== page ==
The big danger in dealing with the Chinese firewall is that it will change the culture of wikimedia in ways that will ultimately be self-destructive. Suppose someone had a list of ways of circumventing the firewall. The “wiki-way” would be to post those methods, and then let everyone see them. The problem then is the PRC government would see them, and then may be they would block them, maybe they wouldn’t. However, if you don’t post them, and let news of the anti-block techniques spread by word of mouth, one creates a closed circle of power, based on person connections, which is will have negative cultural consequences.
The point I’m making is that there are some dangers in discussing these issues publicly. But there are also some dangers in not discussing these issues publicly. As long as we keep both sides in mind, I think rational decisions can be made, but if we look at one without looking at the other, then things get unbalanced.
Also, these issues go way beyond the PRC. People in the PRC are afraid to talk about the government. People not in the PRC are afraid to talk about their employers. Some people might be annoyed that I’m seem to be making a moral equivalence here. I’m actually not, since if your point of view is that PRC censorship is “bad” because it is political, whereas not talking about you boss is “OK” because it isn’t political, OK, fine.
The trouble is that the PRC is trying (and to a large extent succeeding) in getting people in the PRC to view political censorship as “OK” just in the same way people are “used” to not talking about their employers in public. One you get people to accept censorship as “normal” then you don’t need to put too many people in jail.
And regardless of the abstract moral principles, the “bad feeling” that one gets when I’m afraid of telling my boss what I really think, is the same “bad feeling” as one gets when one’s post online is deleted by a censor in the PRC.
Some other ideas……..
* The important wikitext for Chinese language is a howto text on practical Chinese law. What is the land tenure system like. What will get you in trouble with the law? What *won’t* you get in trouble with the law?
* The grand strategy should be to draw in the Chinese government to the wiki-way and not to fight them. It would be bad if some Yahoo-like censor deleted posts from a special point of view, but it would be *wonderful* if some government censor was about to participate in Wikipedia “as a normal user.” The irony is that having a “secret agent” from the Ministry of State Security hanging around wikipedia and quietly participating in the encyclopedia building process is sort of the thing that I think we ought to encourage.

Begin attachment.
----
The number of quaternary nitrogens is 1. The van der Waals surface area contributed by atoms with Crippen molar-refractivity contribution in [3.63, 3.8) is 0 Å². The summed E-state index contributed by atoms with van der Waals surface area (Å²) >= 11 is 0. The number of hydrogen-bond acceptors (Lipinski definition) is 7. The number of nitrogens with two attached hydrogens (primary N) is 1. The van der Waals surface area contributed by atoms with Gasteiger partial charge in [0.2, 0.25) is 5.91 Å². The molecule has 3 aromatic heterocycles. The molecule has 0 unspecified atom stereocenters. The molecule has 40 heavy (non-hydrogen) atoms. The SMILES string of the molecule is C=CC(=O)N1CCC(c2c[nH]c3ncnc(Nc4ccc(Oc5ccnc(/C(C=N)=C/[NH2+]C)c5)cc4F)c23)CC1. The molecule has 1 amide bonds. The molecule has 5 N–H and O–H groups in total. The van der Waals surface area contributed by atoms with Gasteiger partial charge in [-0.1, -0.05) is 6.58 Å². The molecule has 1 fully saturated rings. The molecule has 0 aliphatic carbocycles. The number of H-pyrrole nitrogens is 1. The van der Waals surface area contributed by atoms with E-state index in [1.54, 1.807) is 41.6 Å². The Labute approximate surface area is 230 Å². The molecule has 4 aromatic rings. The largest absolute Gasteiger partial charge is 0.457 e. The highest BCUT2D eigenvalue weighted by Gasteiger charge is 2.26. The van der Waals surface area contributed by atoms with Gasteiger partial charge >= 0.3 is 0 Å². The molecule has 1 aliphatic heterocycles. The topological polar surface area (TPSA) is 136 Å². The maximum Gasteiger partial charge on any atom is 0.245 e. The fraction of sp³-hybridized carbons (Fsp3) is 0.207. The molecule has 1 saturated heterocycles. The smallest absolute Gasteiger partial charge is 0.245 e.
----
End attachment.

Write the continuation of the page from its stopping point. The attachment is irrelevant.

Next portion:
* One priority for the Wikimedia Foundation should probably be to establish some sort of contact with someone in the Chinese government so that one can discuss this issues. There are a number of ways of making contact….. Surely there is a Chinese wikipedian somewhere that knows someone that knows someone. Also the big Western companies that are doing content work. Who do they talk to? One other thing that I probably should do is to make some business cards with wikipedia on them, and the next time I end up at a thinktank meeting, just pass them around.
* The issues in how wikipedia deals with the Chinese government are *not* unique to the Chinese government. They are to a large extent the same issues that wikipedia has with any large bureaucratic organization. One bit of “semi-secret” information that I have is that its interesting to talk to a Chinese government official since they are surprisingly open-minded about things.
The other bit of information that is useful about dealing with the Chinese bureaucracy is that on the one hand, is that if you want to get anything done, on the one hand, its important to not embarrass the government and make it clear that you know “who is in charge.” On the other hand, once you establish “they are in charge” then its also important to speak freely and honestly about how you see the world, and of any problems you see. The one thing that I’ve noticed about Chinese government officials is that you can almost never figure out what they really think (just like corporate middle managers are good at hiding their real thoughts), and sometimes you say something that happens to be exactly what they secretly believe.